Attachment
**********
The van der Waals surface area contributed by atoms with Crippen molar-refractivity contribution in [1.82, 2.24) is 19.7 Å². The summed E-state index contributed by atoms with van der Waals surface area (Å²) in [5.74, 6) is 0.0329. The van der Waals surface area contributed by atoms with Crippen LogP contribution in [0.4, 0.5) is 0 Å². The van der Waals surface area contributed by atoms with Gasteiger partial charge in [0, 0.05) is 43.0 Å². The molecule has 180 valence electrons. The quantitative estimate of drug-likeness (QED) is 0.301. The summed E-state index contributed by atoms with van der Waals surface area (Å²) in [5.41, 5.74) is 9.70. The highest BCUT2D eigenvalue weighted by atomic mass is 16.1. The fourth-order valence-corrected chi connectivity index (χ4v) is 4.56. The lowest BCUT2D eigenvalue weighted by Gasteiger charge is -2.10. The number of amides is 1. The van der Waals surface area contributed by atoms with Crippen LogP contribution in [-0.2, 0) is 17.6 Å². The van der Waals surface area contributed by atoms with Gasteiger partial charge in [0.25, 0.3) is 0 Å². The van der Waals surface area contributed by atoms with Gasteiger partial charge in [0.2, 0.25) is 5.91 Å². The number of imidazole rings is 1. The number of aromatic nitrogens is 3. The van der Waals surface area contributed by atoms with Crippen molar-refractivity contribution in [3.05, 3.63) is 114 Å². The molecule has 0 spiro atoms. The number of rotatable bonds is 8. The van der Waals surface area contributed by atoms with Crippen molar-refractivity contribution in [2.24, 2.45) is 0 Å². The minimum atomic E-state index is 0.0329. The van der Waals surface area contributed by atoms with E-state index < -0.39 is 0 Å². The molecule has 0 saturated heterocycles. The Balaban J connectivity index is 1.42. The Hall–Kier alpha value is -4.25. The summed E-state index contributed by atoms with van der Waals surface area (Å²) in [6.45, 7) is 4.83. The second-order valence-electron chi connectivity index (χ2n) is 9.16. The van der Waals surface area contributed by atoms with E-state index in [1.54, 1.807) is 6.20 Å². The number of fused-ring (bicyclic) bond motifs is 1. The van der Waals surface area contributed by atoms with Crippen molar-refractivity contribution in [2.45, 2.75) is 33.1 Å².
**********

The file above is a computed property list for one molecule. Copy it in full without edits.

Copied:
The van der Waals surface area contributed by atoms with Crippen molar-refractivity contribution in [1.82, 2.24) is 19.7 Å². The summed E-state index contributed by atoms with van der Waals surface area (Å²) in [5.74, 6) is 0.0329. The van der Waals surface area contributed by atoms with Crippen LogP contribution in [0.4, 0.5) is 0 Å². The van der Waals surface area contributed by atoms with Gasteiger partial charge in [0, 0.05) is 43.0 Å². The molecule has 180 valence electrons. The quantitative estimate of drug-likeness (QED) is 0.301. The summed E-state index contributed by atoms with van der Waals surface area (Å²) in [5.41, 5.74) is 9.70. The highest BCUT2D eigenvalue weighted by atomic mass is 16.1. The fourth-order valence-corrected chi connectivity index (χ4v) is 4.56. The lowest BCUT2D eigenvalue weighted by Gasteiger charge is -2.10. The number of amides is 1. The van der Waals surface area contributed by atoms with Crippen LogP contribution in [-0.2, 0) is 17.6 Å². The van der Waals surface area contributed by atoms with Gasteiger partial charge in [0.25, 0.3) is 0 Å². The van der Waals surface area contributed by atoms with Gasteiger partial charge in [0.2, 0.25) is 5.91 Å². The number of imidazole rings is 1. The number of aromatic nitrogens is 3. The van der Waals surface area contributed by atoms with Crippen molar-refractivity contribution in [3.05, 3.63) is 114 Å². The molecule has 0 spiro atoms. The number of rotatable bonds is 8. The van der Waals surface area contributed by atoms with Crippen molar-refractivity contribution in [2.24, 2.45) is 0 Å². The minimum atomic E-state index is 0.0329. The van der Waals surface area contributed by atoms with E-state index < -0.39 is 0 Å². The molecule has 0 saturated heterocycles. The Balaban J connectivity index is 1.42. The Hall–Kier alpha value is -4.25. The summed E-state index contributed by atoms with van der Waals surface area (Å²) in [6.45, 7) is 4.83. The second-order valence-electron chi connectivity index (χ2n) is 9.16. The van der Waals surface area contributed by atoms with E-state index in [1.54, 1.807) is 6.20 Å². The number of fused-ring (bicyclic) bond motifs is 1. The van der Waals surface area contributed by atoms with Crippen molar-refractivity contribution in [2.45, 2.75) is 33.1 Å².